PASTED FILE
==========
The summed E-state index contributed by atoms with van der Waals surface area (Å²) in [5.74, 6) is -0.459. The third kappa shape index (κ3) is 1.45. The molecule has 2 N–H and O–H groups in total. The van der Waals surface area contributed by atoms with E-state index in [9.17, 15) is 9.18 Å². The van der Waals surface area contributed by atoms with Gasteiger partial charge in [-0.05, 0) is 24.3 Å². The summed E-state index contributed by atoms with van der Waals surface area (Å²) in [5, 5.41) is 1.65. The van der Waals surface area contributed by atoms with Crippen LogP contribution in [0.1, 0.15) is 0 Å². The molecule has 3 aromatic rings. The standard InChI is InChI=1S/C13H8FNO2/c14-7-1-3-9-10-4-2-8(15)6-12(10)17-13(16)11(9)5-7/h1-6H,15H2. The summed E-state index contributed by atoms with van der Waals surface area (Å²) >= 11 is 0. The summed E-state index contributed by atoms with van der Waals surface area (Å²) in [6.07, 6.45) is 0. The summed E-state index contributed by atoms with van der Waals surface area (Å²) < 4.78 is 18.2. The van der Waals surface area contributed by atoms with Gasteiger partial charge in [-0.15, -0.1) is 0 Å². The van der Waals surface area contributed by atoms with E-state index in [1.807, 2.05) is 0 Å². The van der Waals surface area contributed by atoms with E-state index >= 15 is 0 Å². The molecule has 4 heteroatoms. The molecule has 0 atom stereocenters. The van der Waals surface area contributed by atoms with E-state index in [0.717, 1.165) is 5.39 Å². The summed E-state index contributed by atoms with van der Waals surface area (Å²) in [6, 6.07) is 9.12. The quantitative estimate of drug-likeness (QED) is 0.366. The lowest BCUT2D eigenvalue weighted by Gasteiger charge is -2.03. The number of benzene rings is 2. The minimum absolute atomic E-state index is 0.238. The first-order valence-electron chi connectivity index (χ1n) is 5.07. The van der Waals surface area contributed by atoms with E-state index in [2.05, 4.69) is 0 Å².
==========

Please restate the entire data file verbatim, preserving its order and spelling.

The summed E-state index contributed by atoms with van der Waals surface area (Å²) in [5.74, 6) is -0.459. The third kappa shape index (κ3) is 1.45. The molecule has 2 N–H and O–H groups in total. The van der Waals surface area contributed by atoms with E-state index in [9.17, 15) is 9.18 Å². The van der Waals surface area contributed by atoms with Gasteiger partial charge in [-0.05, 0) is 24.3 Å². The summed E-state index contributed by atoms with van der Waals surface area (Å²) in [5, 5.41) is 1.65. The van der Waals surface area contributed by atoms with Crippen LogP contribution in [0.1, 0.15) is 0 Å². The molecule has 3 aromatic rings. The standard InChI is InChI=1S/C13H8FNO2/c14-7-1-3-9-10-4-2-8(15)6-12(10)17-13(16)11(9)5-7/h1-6H,15H2. The summed E-state index contributed by atoms with van der Waals surface area (Å²) >= 11 is 0. The summed E-state index contributed by atoms with van der Waals surface area (Å²) in [6.07, 6.45) is 0. The summed E-state index contributed by atoms with van der Waals surface area (Å²) < 4.78 is 18.2. The van der Waals surface area contributed by atoms with Gasteiger partial charge in [-0.15, -0.1) is 0 Å². The van der Waals surface area contributed by atoms with E-state index in [1.807, 2.05) is 0 Å². The van der Waals surface area contributed by atoms with E-state index >= 15 is 0 Å². The molecule has 4 heteroatoms. The molecule has 0 atom stereocenters. The van der Waals surface area contributed by atoms with E-state index in [0.717, 1.165) is 5.39 Å². The summed E-state index contributed by atoms with van der Waals surface area (Å²) in [6, 6.07) is 9.12. The quantitative estimate of drug-likeness (QED) is 0.366. The lowest BCUT2D eigenvalue weighted by Gasteiger charge is -2.03. The number of benzene rings is 2. The minimum absolute atomic E-state index is 0.238. The first-order valence-electron chi connectivity index (χ1n) is 5.07. The van der Waals surface area contributed by atoms with E-state index in [2.05, 4.69) is 0 Å².